Wednesday, February 12, 2014

When Free Riding is Good


Frowned on Free Riding
 

 
Ditto
 
Free riding often reduces economic welfare by discouraging the production of public or collective goods.  A classic example is national defense.  If one individual invests resources in defending the nation from invasion, others will reap the benefits without contributing anything to such defense, thus free riding upon the first individual's investments.  If all individuals reason this way, none will invest in national defense, as each individual hangs back and waits for others to do so instead.  As a result, and because of this free riding, a private market will not produce an optimal level of national defense, that is, will not induce some investments in such defense that are cost-justified.  In these circumstances, only coercion by the State or other central authority can raise and expend the resources necessary to produce an optimal level of such defense.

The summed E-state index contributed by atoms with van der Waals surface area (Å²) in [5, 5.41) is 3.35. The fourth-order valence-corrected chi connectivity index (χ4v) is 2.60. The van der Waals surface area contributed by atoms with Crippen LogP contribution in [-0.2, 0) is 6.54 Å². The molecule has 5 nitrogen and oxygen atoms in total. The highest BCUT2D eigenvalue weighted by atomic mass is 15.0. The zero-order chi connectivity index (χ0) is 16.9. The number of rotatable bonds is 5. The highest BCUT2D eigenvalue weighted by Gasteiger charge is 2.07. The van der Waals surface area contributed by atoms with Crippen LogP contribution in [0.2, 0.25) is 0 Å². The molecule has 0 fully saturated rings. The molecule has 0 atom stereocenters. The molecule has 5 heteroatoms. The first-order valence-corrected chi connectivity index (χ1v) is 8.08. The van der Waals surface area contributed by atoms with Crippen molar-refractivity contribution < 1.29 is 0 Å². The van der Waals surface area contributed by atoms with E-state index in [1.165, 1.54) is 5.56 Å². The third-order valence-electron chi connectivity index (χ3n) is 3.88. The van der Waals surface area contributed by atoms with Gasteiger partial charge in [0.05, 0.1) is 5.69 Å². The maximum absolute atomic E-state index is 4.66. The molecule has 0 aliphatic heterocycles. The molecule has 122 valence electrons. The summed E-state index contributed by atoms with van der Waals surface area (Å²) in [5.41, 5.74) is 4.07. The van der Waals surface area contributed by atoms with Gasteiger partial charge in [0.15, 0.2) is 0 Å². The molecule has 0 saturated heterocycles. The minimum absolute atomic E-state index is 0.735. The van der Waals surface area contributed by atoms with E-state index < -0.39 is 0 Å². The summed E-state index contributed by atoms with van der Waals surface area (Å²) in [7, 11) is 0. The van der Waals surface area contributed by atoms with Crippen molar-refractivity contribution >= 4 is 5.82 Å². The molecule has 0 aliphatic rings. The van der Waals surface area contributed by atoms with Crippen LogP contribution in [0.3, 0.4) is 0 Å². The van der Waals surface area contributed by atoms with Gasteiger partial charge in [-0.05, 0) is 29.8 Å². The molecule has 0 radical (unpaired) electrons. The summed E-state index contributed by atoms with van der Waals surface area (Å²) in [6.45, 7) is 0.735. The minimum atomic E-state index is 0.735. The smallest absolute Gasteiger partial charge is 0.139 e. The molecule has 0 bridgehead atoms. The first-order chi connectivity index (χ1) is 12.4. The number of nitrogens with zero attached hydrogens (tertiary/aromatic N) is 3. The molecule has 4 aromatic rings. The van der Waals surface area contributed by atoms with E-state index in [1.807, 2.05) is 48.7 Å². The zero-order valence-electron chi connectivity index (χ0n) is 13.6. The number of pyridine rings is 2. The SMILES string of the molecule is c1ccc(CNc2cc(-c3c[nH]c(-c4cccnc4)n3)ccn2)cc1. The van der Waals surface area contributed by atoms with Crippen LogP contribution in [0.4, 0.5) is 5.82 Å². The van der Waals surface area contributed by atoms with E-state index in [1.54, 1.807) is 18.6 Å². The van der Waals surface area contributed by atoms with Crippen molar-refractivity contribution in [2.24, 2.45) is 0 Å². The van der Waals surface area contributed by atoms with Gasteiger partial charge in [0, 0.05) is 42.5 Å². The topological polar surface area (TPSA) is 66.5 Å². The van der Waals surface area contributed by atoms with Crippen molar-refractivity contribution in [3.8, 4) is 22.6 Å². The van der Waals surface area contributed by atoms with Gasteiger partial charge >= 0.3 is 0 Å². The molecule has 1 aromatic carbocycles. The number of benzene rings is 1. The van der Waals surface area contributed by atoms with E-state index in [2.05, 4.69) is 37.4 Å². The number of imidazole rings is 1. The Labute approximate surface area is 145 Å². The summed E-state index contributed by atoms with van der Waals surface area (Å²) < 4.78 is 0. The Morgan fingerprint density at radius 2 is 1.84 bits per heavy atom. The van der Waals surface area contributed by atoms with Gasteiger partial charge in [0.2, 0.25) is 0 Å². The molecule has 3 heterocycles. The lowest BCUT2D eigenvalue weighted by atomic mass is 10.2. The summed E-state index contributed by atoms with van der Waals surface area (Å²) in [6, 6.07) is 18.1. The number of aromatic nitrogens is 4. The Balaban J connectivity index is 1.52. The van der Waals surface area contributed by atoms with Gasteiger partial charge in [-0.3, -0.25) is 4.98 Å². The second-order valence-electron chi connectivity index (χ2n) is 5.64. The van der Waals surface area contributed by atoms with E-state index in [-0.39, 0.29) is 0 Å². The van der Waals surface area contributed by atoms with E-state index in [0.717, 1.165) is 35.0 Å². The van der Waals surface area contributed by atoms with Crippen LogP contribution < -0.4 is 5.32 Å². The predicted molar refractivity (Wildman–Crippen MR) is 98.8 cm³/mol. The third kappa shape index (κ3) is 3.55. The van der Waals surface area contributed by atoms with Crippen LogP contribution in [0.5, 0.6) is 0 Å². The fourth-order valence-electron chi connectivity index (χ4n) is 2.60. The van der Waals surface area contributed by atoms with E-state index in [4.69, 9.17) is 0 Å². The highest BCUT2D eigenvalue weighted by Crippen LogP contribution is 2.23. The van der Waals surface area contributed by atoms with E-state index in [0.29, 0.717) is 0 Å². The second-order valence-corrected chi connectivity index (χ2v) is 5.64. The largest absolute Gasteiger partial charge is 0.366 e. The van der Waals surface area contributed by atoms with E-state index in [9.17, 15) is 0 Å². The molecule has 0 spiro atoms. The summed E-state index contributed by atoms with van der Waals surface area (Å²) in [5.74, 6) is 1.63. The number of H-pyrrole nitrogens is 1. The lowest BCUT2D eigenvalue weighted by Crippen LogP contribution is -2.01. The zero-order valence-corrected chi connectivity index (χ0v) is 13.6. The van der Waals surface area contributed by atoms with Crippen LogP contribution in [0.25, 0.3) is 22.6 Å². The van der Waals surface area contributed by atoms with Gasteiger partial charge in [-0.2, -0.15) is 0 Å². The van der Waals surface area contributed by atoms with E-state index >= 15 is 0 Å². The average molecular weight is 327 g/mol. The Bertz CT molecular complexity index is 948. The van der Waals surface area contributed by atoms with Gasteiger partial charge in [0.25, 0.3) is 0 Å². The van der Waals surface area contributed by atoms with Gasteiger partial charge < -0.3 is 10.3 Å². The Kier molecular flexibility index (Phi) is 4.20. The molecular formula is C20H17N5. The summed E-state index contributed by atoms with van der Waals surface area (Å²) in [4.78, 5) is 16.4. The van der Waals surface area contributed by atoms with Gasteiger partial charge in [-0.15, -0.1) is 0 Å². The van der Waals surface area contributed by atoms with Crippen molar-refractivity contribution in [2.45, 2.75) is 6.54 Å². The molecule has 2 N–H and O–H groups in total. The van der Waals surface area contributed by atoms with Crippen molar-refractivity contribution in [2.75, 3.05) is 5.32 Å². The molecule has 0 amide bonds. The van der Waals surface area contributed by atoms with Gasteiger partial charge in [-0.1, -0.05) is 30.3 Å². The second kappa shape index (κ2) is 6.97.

Advertising and promotion by retailers provides a more mundane example.  Assume that a manufacturer sells its product to numerous independent dealers that serve the same base of customers.  Like individual expenditures on national defense, advertising expenditures by individual dealers will benefit several dealers, each of whom might benefit some from enhanced consumer interest in the product.   Like national defense, then, promotion and advertising of the good in question will be beset by free riding, as each dealer hangs back, hoping that other dealers will educate consumers, consumers that the shirking dealer who incurs no advertising expenses can attract with cut rate prices.   Various contractual arrangements known as intrabrand restraints can overcome this market failure and encourage more optimal levels and types of promotion and advertising, increasing the nation's output.